1989, granite /steel, 81"h x98w x60'd
installed - Wells, NY 2014
Jean-Auguste-Dominique INGRES (Montauban, 1780 - Paris, 1867)
La Grande Odalisque
Ingres transposed the theme of the
mythological nude, whose long tradition went back to the Renaissance, to an
imaginary Orient. This work, his most famous nude, was commissioned by Caroline
Murat, Napoleon's sister and the queen of Naples. Here, Ingres painted a nude
with long, sinuous lines bearing little resemblance to anatomical reality,
but rendered the details and texture of the fabrics with sharp precision.
This work drew fierce criticism when it was displayed at the Salon of 1819.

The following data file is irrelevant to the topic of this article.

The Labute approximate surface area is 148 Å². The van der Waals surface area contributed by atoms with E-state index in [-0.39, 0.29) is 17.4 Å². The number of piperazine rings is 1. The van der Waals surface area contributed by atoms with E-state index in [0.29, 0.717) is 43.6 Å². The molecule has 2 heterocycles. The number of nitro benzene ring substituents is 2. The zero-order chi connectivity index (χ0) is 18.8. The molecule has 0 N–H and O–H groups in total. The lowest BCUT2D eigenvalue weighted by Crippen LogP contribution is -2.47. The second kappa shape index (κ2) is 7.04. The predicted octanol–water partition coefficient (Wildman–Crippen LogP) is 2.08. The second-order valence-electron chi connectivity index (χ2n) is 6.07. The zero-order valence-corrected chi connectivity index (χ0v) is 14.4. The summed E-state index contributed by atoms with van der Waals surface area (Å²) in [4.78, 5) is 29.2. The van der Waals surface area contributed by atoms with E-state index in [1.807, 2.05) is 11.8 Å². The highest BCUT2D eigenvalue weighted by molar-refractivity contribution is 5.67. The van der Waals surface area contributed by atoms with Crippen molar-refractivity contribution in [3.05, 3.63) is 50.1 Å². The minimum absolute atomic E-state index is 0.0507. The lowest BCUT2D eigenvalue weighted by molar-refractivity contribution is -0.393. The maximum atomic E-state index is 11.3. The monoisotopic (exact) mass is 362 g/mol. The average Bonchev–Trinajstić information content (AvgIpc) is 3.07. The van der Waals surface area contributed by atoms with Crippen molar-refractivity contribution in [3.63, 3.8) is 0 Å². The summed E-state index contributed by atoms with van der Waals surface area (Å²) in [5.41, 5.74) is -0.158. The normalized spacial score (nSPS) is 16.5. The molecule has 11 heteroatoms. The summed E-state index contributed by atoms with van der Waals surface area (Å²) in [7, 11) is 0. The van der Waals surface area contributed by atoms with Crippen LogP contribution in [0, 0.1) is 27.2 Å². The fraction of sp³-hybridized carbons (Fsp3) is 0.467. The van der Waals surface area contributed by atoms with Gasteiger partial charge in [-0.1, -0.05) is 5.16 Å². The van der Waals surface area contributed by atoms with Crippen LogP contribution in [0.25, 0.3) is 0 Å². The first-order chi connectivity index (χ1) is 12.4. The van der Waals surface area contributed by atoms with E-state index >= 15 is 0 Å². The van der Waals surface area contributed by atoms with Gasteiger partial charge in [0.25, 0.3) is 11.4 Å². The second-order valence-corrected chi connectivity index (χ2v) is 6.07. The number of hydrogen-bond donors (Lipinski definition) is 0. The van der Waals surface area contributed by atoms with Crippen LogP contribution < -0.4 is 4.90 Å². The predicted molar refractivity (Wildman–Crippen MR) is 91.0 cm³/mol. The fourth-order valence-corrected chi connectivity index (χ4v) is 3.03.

This woman lying on a divan is offering herself because she is nude and turns her face towards us. The painting's title, which means "harem woman," and the accessories around her conjure up the sensuous Orient. But the woman is also discreet because she shows only her back and part of one breast. The nude was a major theme in Western art, but since the Renaissance figures portrayed in that way had been drawn from mythology; here Ingres transposed the theme to a distant land. The subject of the odalisque fascinated Boucher in the eighteenth century and was later chosen as a theme by Théodore Chassériau (1819-1856), one of Ingres's pupils. Throughout his career, many of Ingres's works feature Orientalist themes, such as The Turkish Bath (Louvre), which he painted towards the end of his life. The female nude, historical scenes, and the portrait were Ingres's favorite genres.